A Side-Affecting toString() is Evil

The principle of command-query-separation states that a method should either return a computed result or change the state of the receiver object. It should not do both. The rationale is two fold:
  • A method that does only one things is more coherent and thus easier to write/read/debug
  • The overall structure of a class that follows that principle tends to be simpler (i.e.: better).

Although there is a public consensus as to the value of this principle, there a few exceptions. For example, in java.util.List the remove(int) method removes an element from the underlying collection and returns that element. This design clearly violates command-query-separation but for a good reason: it enables implementing methods to be thread-safe. Anyway, there's one place where this principle should be followed blindly: the toString() method.

I had the misfortune to come across side-affecting toString() methods a few times. Every time my flow was interrupted due to unexpected side effects that popped up out of no where. It always took me a lot of time to find why the object's state changes.

This bad-enough problem is gravitated by two factors:
First, some toString() calls are implicit, as in:
   "x=" + x;

If x is not a String then the expression above has an implicit method call, like this:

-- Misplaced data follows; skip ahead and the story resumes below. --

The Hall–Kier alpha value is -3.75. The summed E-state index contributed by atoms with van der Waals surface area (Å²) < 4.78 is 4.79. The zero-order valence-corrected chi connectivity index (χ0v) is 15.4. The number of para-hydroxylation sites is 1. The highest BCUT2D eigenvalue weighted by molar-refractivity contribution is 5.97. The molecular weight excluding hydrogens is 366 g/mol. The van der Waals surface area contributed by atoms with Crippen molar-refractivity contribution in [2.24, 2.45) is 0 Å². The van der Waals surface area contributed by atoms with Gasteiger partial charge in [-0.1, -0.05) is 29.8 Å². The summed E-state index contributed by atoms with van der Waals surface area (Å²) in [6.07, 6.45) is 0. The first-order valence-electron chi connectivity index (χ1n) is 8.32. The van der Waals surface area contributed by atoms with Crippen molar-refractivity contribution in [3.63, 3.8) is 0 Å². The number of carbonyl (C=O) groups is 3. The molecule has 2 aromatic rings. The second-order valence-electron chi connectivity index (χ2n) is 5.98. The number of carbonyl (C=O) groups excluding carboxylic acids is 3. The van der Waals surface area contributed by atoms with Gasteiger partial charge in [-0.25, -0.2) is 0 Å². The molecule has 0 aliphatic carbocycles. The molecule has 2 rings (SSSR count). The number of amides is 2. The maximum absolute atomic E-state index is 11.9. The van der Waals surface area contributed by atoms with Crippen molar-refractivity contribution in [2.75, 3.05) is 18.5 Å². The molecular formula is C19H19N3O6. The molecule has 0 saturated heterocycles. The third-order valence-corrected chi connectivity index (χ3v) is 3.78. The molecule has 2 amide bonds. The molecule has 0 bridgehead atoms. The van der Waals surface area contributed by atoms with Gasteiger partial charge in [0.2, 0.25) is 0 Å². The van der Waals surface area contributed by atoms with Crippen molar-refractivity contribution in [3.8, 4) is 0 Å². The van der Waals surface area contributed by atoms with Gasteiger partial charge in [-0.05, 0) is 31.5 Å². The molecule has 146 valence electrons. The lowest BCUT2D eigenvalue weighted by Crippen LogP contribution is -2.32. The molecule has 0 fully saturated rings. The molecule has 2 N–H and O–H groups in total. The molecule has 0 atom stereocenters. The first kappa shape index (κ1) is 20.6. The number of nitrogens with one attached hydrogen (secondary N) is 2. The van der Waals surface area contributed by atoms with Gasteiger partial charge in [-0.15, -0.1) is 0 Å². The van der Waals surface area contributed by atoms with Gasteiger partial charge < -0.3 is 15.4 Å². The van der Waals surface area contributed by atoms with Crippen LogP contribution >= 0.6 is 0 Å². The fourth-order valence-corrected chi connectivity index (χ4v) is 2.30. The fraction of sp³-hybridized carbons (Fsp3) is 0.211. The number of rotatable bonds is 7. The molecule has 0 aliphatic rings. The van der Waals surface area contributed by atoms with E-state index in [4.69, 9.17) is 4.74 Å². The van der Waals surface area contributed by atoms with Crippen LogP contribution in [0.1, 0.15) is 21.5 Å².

"x=" + x.toString();

Second, toString() calls are performed by the debugger when it shows the contents of variables. Hence, in the presence of a side-affecting toString(), your program will behave differently in debug-time. Moreover, this change in behavior is not consistent: it depends on which variables you decide to inspect. A programmer's living hell.

Real-life Example #1:

In Sun's Java compiler, ClassType.toString() invokes the typarams() method which in-turn invokes the side-affecting complete() method. I realized this only when I worked on the following fragment:

ClassType t = ....
if(t.interfaces_field.size() > 0) {
... // Do something

I got a null error since t.interfaces_field was null. When I opened the debugger the problem vanished: the debugger invoked t.toString() which started the chain reaction of completing the object and assigning values to its fields.

Real-life Example #2:

public static String toCsv(String[] line) {
String result = "";
final Separator comma = new Separator(",");
for (String s : line)
result += comma + s;

return result;

Looking at this method you'd expect it to return a comma-separated string with a comma before the very first item. After all, what else could "result += comma + s;" mean? Examining the Separator class reveals a counter-intuitive implementation:

public class Separator {
private final String s;
boolean first = true;

public Separator(String s) { this.s = s; }

@Override public String toString() {
if (!first)
return s;
first = false;
return "";

Of course, the final keyword attached to the comma variable just adds to the confusion. For sake of credibility, let me say that this is an exact copy of real code from a real project. I didn't invent it to make my point....

2 comments :: A Side-Affecting toString() is Evil

  1. Wicked!

  2. I have read your blog its very attractive and impressive. I like it your blog.

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